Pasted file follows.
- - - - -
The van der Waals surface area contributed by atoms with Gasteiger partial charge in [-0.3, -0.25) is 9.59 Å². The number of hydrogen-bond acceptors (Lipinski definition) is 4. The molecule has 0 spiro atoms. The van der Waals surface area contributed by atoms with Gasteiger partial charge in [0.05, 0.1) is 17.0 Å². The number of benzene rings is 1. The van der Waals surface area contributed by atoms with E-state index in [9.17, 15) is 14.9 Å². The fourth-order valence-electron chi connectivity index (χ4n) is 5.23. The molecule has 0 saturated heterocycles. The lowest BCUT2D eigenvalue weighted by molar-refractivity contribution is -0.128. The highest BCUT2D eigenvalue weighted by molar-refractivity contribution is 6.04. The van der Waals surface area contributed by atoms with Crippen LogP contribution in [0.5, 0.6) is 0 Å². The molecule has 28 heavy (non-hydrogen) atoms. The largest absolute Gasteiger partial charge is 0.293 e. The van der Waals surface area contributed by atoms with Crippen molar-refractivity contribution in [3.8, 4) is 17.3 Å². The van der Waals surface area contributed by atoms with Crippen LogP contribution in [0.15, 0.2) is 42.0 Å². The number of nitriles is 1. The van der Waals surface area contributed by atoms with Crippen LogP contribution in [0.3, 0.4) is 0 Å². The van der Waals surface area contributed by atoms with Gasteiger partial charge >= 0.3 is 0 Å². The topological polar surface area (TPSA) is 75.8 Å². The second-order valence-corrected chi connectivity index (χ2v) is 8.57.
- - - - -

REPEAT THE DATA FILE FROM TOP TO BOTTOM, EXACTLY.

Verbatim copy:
The van der Waals surface area contributed by atoms with Gasteiger partial charge in [-0.3, -0.25) is 9.59 Å². The number of hydrogen-bond acceptors (Lipinski definition) is 4. The molecule has 0 spiro atoms. The van der Waals surface area contributed by atoms with Gasteiger partial charge in [0.05, 0.1) is 17.0 Å². The number of benzene rings is 1. The van der Waals surface area contributed by atoms with E-state index in [9.17, 15) is 14.9 Å². The fourth-order valence-electron chi connectivity index (χ4n) is 5.23. The molecule has 0 saturated heterocycles. The lowest BCUT2D eigenvalue weighted by molar-refractivity contribution is -0.128. The highest BCUT2D eigenvalue weighted by molar-refractivity contribution is 6.04. The van der Waals surface area contributed by atoms with Crippen LogP contribution in [0.5, 0.6) is 0 Å². The molecule has 28 heavy (non-hydrogen) atoms. The largest absolute Gasteiger partial charge is 0.293 e. The van der Waals surface area contributed by atoms with Crippen molar-refractivity contribution in [3.8, 4) is 17.3 Å². The van der Waals surface area contributed by atoms with Crippen LogP contribution in [0.15, 0.2) is 42.0 Å². The number of nitriles is 1. The van der Waals surface area contributed by atoms with Crippen LogP contribution in [0.3, 0.4) is 0 Å². The van der Waals surface area contributed by atoms with Gasteiger partial charge >= 0.3 is 0 Å². The topological polar surface area (TPSA) is 75.8 Å². The second-order valence-corrected chi connectivity index (χ2v) is 8.57.